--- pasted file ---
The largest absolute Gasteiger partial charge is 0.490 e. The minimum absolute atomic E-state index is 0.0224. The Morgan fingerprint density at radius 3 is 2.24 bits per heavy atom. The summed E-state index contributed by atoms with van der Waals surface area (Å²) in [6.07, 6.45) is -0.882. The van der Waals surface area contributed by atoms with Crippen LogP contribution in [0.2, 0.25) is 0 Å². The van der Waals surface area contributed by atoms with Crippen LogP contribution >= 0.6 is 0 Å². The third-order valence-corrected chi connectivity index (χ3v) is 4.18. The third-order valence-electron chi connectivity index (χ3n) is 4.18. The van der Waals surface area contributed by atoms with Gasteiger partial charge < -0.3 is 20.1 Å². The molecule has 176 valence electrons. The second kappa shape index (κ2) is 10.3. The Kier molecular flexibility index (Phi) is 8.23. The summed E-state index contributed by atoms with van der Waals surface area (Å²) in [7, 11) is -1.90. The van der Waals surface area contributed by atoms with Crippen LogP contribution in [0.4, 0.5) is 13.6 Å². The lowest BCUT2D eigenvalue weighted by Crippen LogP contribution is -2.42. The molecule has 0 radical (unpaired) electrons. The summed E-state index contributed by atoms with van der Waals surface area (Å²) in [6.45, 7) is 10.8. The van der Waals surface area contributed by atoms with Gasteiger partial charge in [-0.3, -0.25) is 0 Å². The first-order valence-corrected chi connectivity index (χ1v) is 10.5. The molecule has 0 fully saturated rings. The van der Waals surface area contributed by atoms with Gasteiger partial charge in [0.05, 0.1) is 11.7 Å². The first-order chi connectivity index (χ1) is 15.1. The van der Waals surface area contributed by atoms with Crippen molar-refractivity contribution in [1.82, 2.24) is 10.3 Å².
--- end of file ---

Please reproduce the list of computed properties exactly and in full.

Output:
The largest absolute Gasteiger partial charge is 0.490 e. The minimum absolute atomic E-state index is 0.0224. The Morgan fingerprint density at radius 3 is 2.24 bits per heavy atom. The summed E-state index contributed by atoms with van der Waals surface area (Å²) in [6.07, 6.45) is -0.882. The van der Waals surface area contributed by atoms with Crippen LogP contribution in [0.2, 0.25) is 0 Å². The van der Waals surface area contributed by atoms with Crippen LogP contribution >= 0.6 is 0 Å². The third-order valence-corrected chi connectivity index (χ3v) is 4.18. The third-order valence-electron chi connectivity index (χ3n) is 4.18. The van der Waals surface area contributed by atoms with Gasteiger partial charge < -0.3 is 20.1 Å². The molecule has 176 valence electrons. The second kappa shape index (κ2) is 10.3. The Kier molecular flexibility index (Phi) is 8.23. The summed E-state index contributed by atoms with van der Waals surface area (Å²) in [7, 11) is -1.90. The van der Waals surface area contributed by atoms with Crippen LogP contribution in [0.4, 0.5) is 13.6 Å². The lowest BCUT2D eigenvalue weighted by Crippen LogP contribution is -2.42. The molecule has 0 radical (unpaired) electrons. The summed E-state index contributed by atoms with van der Waals surface area (Å²) in [6.45, 7) is 10.8. The van der Waals surface area contributed by atoms with Gasteiger partial charge in [-0.3, -0.25) is 0 Å². The first-order valence-corrected chi connectivity index (χ1v) is 10.5. The molecule has 0 fully saturated rings. The van der Waals surface area contributed by atoms with Gasteiger partial charge in [0.05, 0.1) is 11.7 Å². The first-order chi connectivity index (χ1) is 15.1. The van der Waals surface area contributed by atoms with Crippen molar-refractivity contribution in [1.82, 2.24) is 10.3 Å².